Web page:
I was about to enter a truly new world, where nothing would be familiar, and where all the rules would be different. How would I survive?
Well, of course I did. That was many years ago,
and I can now just laugh at those concerns and fears. I had no
trouble whatsoever integrating into life here and becoming a 'normal'
productive member of this society. This was possible because although
the books were right in basic fact - yes there were differences -
they had ignored the other 99% of the story ... people are people.
The Japanese were in all
essentials, just like me. They got up in
the morning, went to the toilet, ate breakfast ... and so on through
the day. They had the same desires, the same needs, and the same
problems. They felt the same emotions, and the same bonds to the
people around them. Maybe that 99% figure I mentioned is indeed a bit
exaggerated. On further reflection, I think it should be revised
After all these years of living among the Japanese
people, I am now totally convinced that those presumed 'deep'
differences are in actual fact, nearly irrelevant. Shoes off/shoes
on. Pull tools/push tools. Eat rice/eat potatoes.
'honne~tatemae'/'straight talking'. Such differences count for
nothing when compared to the reality - two people standing side by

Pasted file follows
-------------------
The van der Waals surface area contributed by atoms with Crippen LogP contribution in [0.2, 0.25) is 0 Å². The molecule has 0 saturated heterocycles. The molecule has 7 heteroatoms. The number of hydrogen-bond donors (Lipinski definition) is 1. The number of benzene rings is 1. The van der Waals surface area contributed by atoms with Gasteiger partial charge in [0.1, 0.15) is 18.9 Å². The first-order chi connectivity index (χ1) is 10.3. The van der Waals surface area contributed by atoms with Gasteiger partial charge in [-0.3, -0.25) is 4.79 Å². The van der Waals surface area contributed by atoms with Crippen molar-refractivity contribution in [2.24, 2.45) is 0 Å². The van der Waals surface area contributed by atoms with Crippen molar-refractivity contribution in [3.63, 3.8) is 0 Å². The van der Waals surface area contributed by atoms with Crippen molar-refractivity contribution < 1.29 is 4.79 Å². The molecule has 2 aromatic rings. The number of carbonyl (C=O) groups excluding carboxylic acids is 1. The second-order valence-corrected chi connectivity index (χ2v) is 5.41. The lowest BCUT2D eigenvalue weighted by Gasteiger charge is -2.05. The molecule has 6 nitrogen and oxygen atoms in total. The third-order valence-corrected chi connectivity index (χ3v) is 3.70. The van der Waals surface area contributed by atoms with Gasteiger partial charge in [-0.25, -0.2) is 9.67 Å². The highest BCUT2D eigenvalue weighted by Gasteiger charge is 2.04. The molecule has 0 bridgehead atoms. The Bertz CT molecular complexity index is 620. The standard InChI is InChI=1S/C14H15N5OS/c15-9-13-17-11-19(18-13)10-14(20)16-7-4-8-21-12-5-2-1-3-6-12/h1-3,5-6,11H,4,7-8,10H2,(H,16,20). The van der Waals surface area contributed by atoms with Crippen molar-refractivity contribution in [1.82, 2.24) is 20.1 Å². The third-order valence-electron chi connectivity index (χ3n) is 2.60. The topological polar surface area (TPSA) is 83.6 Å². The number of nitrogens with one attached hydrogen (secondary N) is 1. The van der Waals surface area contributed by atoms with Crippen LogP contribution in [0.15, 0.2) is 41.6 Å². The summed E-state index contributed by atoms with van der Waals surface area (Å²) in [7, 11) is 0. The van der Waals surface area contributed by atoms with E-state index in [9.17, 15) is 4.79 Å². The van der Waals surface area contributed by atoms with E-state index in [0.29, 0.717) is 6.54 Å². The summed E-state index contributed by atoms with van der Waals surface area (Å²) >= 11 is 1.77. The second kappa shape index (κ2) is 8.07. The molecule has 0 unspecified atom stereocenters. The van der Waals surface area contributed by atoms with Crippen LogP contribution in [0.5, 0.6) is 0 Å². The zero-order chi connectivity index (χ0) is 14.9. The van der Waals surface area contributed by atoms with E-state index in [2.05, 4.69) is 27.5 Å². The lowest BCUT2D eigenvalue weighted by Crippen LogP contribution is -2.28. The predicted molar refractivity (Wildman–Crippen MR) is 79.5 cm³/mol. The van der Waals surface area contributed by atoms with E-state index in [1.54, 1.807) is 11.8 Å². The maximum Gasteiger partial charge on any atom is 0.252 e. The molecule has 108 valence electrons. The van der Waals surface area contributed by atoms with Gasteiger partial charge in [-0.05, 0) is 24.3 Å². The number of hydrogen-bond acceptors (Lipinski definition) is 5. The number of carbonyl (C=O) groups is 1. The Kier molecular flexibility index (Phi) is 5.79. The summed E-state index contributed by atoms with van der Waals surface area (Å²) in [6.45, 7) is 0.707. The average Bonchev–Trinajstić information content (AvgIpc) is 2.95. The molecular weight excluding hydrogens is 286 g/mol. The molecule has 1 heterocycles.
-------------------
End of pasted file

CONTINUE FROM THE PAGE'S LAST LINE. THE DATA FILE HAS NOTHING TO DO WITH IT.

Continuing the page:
side, pretty much identical in biology, and completely identical in
real 'homo sapiens' culture.
Our friend Emiko went to Egypt last year, not as
part of a tour package, but as an independent traveller. We asked her
before she went if she had been 'reading up' on the country in
preparation, but she told us that no, she didn't want to go with her
mind full of preconceptions. When she returned, after a couple of
weeks in that 'exotic' country, a group of us waited eagerly to hear
her tales ... but we were to be disappointed. She didn't have much to
tell us. Her host family had been completely 'normal', the father a
school teacher, the daughter a college student, etc. She said it was
like visiting her own family! Of course, she had a good time visiting
famous sights, and eating interesting food, but far and away the most
valuable thing she brought home was that even in an apparently very
exotic country such as Egypt, where the religion is different, the
food is different, and the climate is different - there is one thing
that is not different - the people. She learned in just a couple of
weeks what took me years to learn, and what many people never learn.
People are people. They are you and me.
I know we can't change human nature. We will
always tend to see foreign countries in this lop-sided way. It's just
the way we are. But it would be nice to think that we can also learn
to see other cultures as more like us, and less strange, less
threatening. I am waiting for that big day when the astronomers will
announce the news that they have finally discovered evidence of other
civilizations out there in space somewhere. Perhaps then we will
finally start to really understand how much alike we humans all are,
when seen in comparison with someone (something?) really
But there I go too, falling into the same trap.
Who knows, but that those aliens will probably turn out to be pretty
much just like us. Father a school-teacher ... Daughter a college
student ... Just neighbours in the Milky Way ...